I’m trying to make this alternative Friday schedule a pilot program at Etsy, involving a few people across the organization. As a test, we divided them into three groups—one group had to take an hour-long walk a day and have tea together, the second had to set goals at the beginning of the day and only complete one task at a time, and the third could only check email three times a day. The email group really freaked out, because for a lot of them email provides guidance for the day, and they weren’t always sure what they should be working on.
How is the alternative Friday approach working out for you?
The pilot program is supposed to launch this week, so I’ll let you know how it goes! For me personally, to be honest, I’ve been unable to have a meeting-less Friday yet. But I really want to do this! There’s a world of inspiration and ideas out there. I really like the idea of a four-day workweek and then one day of self-improvement. My wife and I own some land upstate, and part of me really just wants to walk in the woods all day…but I would work too!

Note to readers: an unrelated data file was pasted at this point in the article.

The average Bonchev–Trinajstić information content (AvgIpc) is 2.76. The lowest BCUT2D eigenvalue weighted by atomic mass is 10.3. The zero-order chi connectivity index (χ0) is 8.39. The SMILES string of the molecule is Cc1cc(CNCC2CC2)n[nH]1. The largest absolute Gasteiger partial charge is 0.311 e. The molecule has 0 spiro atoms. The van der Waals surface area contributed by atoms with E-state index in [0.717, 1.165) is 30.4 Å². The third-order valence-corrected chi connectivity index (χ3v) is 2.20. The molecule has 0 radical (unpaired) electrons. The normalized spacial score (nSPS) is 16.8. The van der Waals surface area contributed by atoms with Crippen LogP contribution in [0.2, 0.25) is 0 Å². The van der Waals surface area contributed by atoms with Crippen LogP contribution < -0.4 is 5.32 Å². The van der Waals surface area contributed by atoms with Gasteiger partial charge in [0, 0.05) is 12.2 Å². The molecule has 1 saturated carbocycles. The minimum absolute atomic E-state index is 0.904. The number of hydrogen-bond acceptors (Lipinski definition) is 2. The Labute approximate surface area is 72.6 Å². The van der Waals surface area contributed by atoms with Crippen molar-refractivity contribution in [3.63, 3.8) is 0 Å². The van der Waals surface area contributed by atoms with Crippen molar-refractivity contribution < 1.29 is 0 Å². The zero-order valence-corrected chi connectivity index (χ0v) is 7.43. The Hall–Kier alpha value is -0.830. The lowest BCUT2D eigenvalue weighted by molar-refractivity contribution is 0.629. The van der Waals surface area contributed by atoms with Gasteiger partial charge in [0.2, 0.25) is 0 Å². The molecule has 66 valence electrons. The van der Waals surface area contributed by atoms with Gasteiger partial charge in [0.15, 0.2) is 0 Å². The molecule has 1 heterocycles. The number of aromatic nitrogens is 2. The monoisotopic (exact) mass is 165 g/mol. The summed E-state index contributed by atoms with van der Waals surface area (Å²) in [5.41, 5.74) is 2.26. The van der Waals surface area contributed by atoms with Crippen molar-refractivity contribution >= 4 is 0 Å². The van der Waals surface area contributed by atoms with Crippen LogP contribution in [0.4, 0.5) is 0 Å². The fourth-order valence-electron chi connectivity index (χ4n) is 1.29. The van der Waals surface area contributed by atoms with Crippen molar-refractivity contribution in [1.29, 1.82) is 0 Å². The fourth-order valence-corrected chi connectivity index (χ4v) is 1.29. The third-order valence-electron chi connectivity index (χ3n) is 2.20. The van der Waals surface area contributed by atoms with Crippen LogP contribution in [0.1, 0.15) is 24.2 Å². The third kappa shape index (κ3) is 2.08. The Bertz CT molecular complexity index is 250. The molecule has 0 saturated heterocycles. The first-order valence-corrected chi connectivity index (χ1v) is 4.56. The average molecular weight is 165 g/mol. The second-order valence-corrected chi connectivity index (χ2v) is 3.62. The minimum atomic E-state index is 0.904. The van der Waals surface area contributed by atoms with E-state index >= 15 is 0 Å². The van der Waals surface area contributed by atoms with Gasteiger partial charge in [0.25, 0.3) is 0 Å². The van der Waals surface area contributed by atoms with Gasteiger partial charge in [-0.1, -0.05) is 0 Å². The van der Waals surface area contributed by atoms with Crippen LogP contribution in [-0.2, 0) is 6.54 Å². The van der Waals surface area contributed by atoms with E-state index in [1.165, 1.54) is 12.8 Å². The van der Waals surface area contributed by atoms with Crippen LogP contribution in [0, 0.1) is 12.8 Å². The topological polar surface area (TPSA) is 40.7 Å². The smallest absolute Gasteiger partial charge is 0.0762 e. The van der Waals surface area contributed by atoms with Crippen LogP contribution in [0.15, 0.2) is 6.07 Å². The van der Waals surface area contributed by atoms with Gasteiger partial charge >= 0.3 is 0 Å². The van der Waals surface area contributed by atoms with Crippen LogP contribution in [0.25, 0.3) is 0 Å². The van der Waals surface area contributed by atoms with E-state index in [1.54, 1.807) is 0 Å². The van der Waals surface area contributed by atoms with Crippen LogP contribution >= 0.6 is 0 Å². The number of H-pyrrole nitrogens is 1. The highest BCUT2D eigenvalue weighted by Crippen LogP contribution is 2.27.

You’ve recently joined the board of the Center for a New American Dream. What drew you to New Dream, and what role do you see the organization playing in addressing the kinds of challenges you discussed above?
[Executive Director] Wendy Philleo contacted me out of the blue last year with questions about potential partnerships between Etsy and New Dream, and I immediately wanted to find out more about what you guys are doing. One of the things I’ve been working on at Etsy is Etsy Local, the idea of having a more local push and helping to create robust local marketplaces. Outside of work, though, I’m also interested in a lot other things that New Dream works on—seed libraries, tool libraries, time banking, the new economy movement, etc. It’s a great resource for people, so I’m excited to be involved!
Matt Stinchcomb is VP of Values & Impact at Etsy. He is also a musician, a screenprinter, and a budding photographer. He lives in Brooklyn, New York, with his wife and young son.